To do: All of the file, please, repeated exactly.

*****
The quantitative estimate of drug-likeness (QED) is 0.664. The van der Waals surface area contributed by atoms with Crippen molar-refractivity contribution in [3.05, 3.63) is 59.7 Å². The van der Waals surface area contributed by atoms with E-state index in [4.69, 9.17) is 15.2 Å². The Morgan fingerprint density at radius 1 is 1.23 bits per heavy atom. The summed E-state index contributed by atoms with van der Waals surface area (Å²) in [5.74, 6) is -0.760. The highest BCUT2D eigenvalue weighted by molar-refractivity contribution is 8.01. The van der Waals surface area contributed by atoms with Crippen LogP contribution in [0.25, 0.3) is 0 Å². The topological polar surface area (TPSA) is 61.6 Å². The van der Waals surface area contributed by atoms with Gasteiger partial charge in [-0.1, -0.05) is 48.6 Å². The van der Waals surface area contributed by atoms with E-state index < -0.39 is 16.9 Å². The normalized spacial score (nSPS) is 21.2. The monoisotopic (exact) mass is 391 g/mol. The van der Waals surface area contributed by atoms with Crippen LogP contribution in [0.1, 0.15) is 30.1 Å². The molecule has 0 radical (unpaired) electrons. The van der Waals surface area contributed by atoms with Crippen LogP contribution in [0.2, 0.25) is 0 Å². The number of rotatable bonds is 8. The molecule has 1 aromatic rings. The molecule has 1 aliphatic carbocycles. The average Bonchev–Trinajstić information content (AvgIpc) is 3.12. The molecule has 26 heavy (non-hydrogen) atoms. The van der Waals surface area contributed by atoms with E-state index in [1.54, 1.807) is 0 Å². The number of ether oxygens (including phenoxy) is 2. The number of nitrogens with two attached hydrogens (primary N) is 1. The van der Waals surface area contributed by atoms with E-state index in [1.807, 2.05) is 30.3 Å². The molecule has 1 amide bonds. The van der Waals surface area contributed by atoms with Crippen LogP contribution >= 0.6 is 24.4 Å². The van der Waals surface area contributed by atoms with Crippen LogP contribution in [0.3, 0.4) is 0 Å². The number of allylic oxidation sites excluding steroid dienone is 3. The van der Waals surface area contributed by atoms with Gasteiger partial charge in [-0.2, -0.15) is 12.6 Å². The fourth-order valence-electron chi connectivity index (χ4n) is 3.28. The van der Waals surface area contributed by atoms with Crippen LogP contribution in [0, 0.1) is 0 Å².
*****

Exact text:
The quantitative estimate of drug-likeness (QED) is 0.664. The van der Waals surface area contributed by atoms with Crippen molar-refractivity contribution in [3.05, 3.63) is 59.7 Å². The van der Waals surface area contributed by atoms with E-state index in [4.69, 9.17) is 15.2 Å². The Morgan fingerprint density at radius 1 is 1.23 bits per heavy atom. The summed E-state index contributed by atoms with van der Waals surface area (Å²) in [5.74, 6) is -0.760. The highest BCUT2D eigenvalue weighted by molar-refractivity contribution is 8.01. The van der Waals surface area contributed by atoms with Crippen LogP contribution in [0.25, 0.3) is 0 Å². The topological polar surface area (TPSA) is 61.6 Å². The van der Waals surface area contributed by atoms with Gasteiger partial charge in [-0.1, -0.05) is 48.6 Å². The van der Waals surface area contributed by atoms with E-state index < -0.39 is 16.9 Å². The normalized spacial score (nSPS) is 21.2. The monoisotopic (exact) mass is 391 g/mol. The van der Waals surface area contributed by atoms with Crippen LogP contribution in [0.1, 0.15) is 30.1 Å². The molecule has 0 radical (unpaired) electrons. The van der Waals surface area contributed by atoms with Crippen LogP contribution in [0.2, 0.25) is 0 Å². The number of rotatable bonds is 8. The molecule has 1 aromatic rings. The molecule has 1 aliphatic carbocycles. The average Bonchev–Trinajstić information content (AvgIpc) is 3.12. The molecule has 26 heavy (non-hydrogen) atoms. The van der Waals surface area contributed by atoms with E-state index in [1.54, 1.807) is 0 Å². The number of ether oxygens (including phenoxy) is 2. The number of nitrogens with two attached hydrogens (primary N) is 1. The van der Waals surface area contributed by atoms with E-state index in [1.807, 2.05) is 30.3 Å². The molecule has 1 amide bonds. The van der Waals surface area contributed by atoms with Crippen LogP contribution >= 0.6 is 24.4 Å². The van der Waals surface area contributed by atoms with Crippen LogP contribution in [0.3, 0.4) is 0 Å². The number of allylic oxidation sites excluding steroid dienone is 3. The van der Waals surface area contributed by atoms with Gasteiger partial charge in [-0.2, -0.15) is 12.6 Å². The fourth-order valence-electron chi connectivity index (χ4n) is 3.28. The van der Waals surface area contributed by atoms with Crippen LogP contribution in [0, 0.1) is 0 Å².